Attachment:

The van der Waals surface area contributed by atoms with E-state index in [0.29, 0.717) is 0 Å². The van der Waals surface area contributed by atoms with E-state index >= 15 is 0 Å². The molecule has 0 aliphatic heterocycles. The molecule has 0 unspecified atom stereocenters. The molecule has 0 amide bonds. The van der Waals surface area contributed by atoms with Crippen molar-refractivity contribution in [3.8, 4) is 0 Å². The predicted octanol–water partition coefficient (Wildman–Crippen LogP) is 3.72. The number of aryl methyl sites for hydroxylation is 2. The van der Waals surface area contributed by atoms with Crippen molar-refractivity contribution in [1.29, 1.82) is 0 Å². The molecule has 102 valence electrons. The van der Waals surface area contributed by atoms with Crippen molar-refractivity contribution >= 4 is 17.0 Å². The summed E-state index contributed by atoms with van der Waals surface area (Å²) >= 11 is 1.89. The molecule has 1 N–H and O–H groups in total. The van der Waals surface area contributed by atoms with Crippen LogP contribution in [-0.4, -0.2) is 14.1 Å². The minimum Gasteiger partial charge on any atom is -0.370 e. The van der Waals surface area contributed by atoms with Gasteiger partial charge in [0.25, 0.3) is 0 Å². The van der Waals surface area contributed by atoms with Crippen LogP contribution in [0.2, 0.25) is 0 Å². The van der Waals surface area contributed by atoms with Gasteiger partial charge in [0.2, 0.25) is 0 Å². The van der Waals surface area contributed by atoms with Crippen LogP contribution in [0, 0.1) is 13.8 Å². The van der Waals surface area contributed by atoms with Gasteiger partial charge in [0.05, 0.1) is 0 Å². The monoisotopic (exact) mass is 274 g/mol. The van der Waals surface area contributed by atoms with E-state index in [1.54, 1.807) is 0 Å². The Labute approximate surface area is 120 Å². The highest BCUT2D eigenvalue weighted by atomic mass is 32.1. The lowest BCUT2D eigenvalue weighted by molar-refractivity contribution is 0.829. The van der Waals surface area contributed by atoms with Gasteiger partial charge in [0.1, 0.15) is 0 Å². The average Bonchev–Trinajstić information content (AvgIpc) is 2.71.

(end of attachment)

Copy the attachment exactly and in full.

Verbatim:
The van der Waals surface area contributed by atoms with E-state index in [0.29, 0.717) is 0 Å². The van der Waals surface area contributed by atoms with E-state index >= 15 is 0 Å². The molecule has 0 aliphatic heterocycles. The molecule has 0 unspecified atom stereocenters. The molecule has 0 amide bonds. The van der Waals surface area contributed by atoms with Crippen molar-refractivity contribution in [3.8, 4) is 0 Å². The predicted octanol–water partition coefficient (Wildman–Crippen LogP) is 3.72. The number of aryl methyl sites for hydroxylation is 2. The van der Waals surface area contributed by atoms with Crippen molar-refractivity contribution in [1.29, 1.82) is 0 Å². The molecule has 102 valence electrons. The van der Waals surface area contributed by atoms with Crippen molar-refractivity contribution >= 4 is 17.0 Å². The summed E-state index contributed by atoms with van der Waals surface area (Å²) >= 11 is 1.89. The molecule has 1 N–H and O–H groups in total. The van der Waals surface area contributed by atoms with Crippen LogP contribution in [-0.4, -0.2) is 14.1 Å². The minimum Gasteiger partial charge on any atom is -0.370 e. The van der Waals surface area contributed by atoms with Gasteiger partial charge in [0.25, 0.3) is 0 Å². The van der Waals surface area contributed by atoms with Crippen LogP contribution in [0.2, 0.25) is 0 Å². The van der Waals surface area contributed by atoms with Gasteiger partial charge in [0.2, 0.25) is 0 Å². The van der Waals surface area contributed by atoms with Crippen LogP contribution in [0, 0.1) is 13.8 Å². The van der Waals surface area contributed by atoms with Gasteiger partial charge in [0.05, 0.1) is 0 Å². The monoisotopic (exact) mass is 274 g/mol. The van der Waals surface area contributed by atoms with E-state index in [1.54, 1.807) is 0 Å². The Labute approximate surface area is 120 Å². The highest BCUT2D eigenvalue weighted by atomic mass is 32.1. The lowest BCUT2D eigenvalue weighted by molar-refractivity contribution is 0.829. The van der Waals surface area contributed by atoms with Gasteiger partial charge in [0.1, 0.15) is 0 Å². The average Bonchev–Trinajstić information content (AvgIpc) is 2.71.